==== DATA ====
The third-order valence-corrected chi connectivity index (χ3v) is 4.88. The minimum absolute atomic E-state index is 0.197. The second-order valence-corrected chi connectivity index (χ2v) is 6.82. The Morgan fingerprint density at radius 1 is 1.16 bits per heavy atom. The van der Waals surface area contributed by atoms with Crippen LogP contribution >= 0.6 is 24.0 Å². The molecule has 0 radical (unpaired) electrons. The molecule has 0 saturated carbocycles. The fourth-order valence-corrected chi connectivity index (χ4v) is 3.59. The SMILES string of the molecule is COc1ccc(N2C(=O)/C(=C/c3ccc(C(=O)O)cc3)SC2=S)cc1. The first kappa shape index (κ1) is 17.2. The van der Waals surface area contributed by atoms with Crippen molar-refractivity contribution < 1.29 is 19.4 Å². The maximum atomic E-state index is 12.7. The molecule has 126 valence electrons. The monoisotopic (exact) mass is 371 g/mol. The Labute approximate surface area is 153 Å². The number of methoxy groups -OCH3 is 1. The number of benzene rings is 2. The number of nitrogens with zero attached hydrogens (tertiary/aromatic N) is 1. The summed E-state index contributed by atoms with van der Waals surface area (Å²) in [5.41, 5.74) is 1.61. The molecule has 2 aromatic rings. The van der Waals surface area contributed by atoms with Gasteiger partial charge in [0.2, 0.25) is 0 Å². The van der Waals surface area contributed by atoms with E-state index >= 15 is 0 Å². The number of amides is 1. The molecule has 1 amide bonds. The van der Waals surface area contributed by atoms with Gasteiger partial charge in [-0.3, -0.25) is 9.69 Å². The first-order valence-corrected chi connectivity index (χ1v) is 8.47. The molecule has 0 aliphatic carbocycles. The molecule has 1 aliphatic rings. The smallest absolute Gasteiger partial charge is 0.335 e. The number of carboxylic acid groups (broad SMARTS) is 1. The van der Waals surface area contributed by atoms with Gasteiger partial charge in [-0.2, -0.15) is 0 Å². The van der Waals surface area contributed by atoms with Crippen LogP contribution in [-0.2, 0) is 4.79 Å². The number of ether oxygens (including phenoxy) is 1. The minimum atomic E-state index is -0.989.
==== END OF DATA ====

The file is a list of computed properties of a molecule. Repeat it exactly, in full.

The third-order valence-corrected chi connectivity index (χ3v) is 4.88. The minimum absolute atomic E-state index is 0.197. The second-order valence-corrected chi connectivity index (χ2v) is 6.82. The Morgan fingerprint density at radius 1 is 1.16 bits per heavy atom. The van der Waals surface area contributed by atoms with Crippen LogP contribution >= 0.6 is 24.0 Å². The molecule has 0 radical (unpaired) electrons. The molecule has 0 saturated carbocycles. The fourth-order valence-corrected chi connectivity index (χ4v) is 3.59. The SMILES string of the molecule is COc1ccc(N2C(=O)/C(=C/c3ccc(C(=O)O)cc3)SC2=S)cc1. The first kappa shape index (κ1) is 17.2. The van der Waals surface area contributed by atoms with Crippen molar-refractivity contribution < 1.29 is 19.4 Å². The maximum atomic E-state index is 12.7. The molecule has 126 valence electrons. The monoisotopic (exact) mass is 371 g/mol. The Labute approximate surface area is 153 Å². The number of methoxy groups -OCH3 is 1. The number of benzene rings is 2. The number of nitrogens with zero attached hydrogens (tertiary/aromatic N) is 1. The summed E-state index contributed by atoms with van der Waals surface area (Å²) in [5.41, 5.74) is 1.61. The molecule has 2 aromatic rings. The van der Waals surface area contributed by atoms with Gasteiger partial charge in [0.2, 0.25) is 0 Å². The van der Waals surface area contributed by atoms with E-state index >= 15 is 0 Å². The number of amides is 1. The molecule has 1 amide bonds. The van der Waals surface area contributed by atoms with Gasteiger partial charge in [-0.3, -0.25) is 9.69 Å². The first-order valence-corrected chi connectivity index (χ1v) is 8.47. The molecule has 0 aliphatic carbocycles. The molecule has 1 aliphatic rings. The smallest absolute Gasteiger partial charge is 0.335 e. The number of carboxylic acid groups (broad SMARTS) is 1. The van der Waals surface area contributed by atoms with Gasteiger partial charge in [-0.2, -0.15) is 0 Å². The van der Waals surface area contributed by atoms with Crippen LogP contribution in [-0.2, 0) is 4.79 Å². The number of ether oxygens (including phenoxy) is 1. The minimum atomic E-state index is -0.989.